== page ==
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People v. Mones

Supreme Court of New York, Third Department

July 16, 2015

THE PEOPLE OF THE STATE OF NEW YORK, Respondent,
v.
ADAM MONES, Appellant.

Calendar Date: April 23, 2015

John Ferrara, Monticello, for appellant.

James R. Farrell, District Attorney, Monticello (Katy Schlichtman of counsel), for respondent.

Before: McCarthy, J.P., Egan Jr., Devine and Clark, JJ.; Rose, J., vouched in.

MEMORANDUM AND ORDER

McCARTHY, J.P.

Appeal from a judgment of the County Court of Sullivan County (LaBuda, J.), rendered April 12, 2012, (1) convicting defendant upon his plea of guilty of the crime of burglary in the second degree and of violating probation, and (2) which revoked defendant's probation and imposed a sentence of imprisonment.

Pursuant to a negotiated agreement that included a waiver of appeal, defendant pleaded guilty to a superior court information charging him with burglary in the second degree and admitted to violating probation. He was sentenced in accordance therewith to an aggregate prison term of 8½ years to be followed by five years of postrelease supervision. Defendant now appeals. Because defendant's guilty plea was not knowing, voluntary and intelligent, we reverse.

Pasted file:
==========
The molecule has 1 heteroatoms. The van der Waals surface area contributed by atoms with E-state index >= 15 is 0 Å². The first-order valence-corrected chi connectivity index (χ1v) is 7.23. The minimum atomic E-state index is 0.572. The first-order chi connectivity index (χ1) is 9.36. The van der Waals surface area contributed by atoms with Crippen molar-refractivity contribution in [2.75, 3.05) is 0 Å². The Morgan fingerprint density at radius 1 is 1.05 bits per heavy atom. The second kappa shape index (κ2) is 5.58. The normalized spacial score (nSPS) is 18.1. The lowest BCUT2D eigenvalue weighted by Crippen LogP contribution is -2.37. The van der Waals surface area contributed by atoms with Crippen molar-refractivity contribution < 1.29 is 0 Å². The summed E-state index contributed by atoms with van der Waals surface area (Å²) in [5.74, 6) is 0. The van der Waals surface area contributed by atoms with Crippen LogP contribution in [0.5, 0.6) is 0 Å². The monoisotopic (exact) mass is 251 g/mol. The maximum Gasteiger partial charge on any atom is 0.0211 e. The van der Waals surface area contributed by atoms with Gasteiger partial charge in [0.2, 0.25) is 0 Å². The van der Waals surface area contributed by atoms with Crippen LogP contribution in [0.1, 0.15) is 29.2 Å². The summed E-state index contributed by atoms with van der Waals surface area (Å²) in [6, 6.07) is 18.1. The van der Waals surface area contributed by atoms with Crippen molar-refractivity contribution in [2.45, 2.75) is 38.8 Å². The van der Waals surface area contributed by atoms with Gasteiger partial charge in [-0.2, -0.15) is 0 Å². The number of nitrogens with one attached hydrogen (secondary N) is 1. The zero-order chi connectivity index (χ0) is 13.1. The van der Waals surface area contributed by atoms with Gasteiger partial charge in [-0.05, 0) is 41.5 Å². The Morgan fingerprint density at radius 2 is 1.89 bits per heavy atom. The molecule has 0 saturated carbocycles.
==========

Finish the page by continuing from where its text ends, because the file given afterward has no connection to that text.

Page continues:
Initially, we find that defendant's waiver of his right to appeal was not valid. During the plea colloquy, County Court failed to "adequately convey 'that the right to appeal is separate and distinct from those rights automatically forfeited upon a plea of guilty'" (People v Vences, 125 A.D.3d 1050, 1051 [2015], quoting People v Lopez, 6 N.Y.3d 248, 256 [2006]; see People v Bradshaw, 18 N.Y.3d 257, 264 [2011]). A written waiver executed by defendant the same day as the plea colloquy suffers from the same deficiency and, in any event, "there was 'no attempt by the court to ascertain on the record an acknowledgment from defendant that he had, in fact, signed the waiver or that, if he had, he was aware of its contents'" (People v Vences, 125 A.D.3d at 1051-1052, quoting People v Callahan, 80 N.Y.2d 273, 283 [1992]).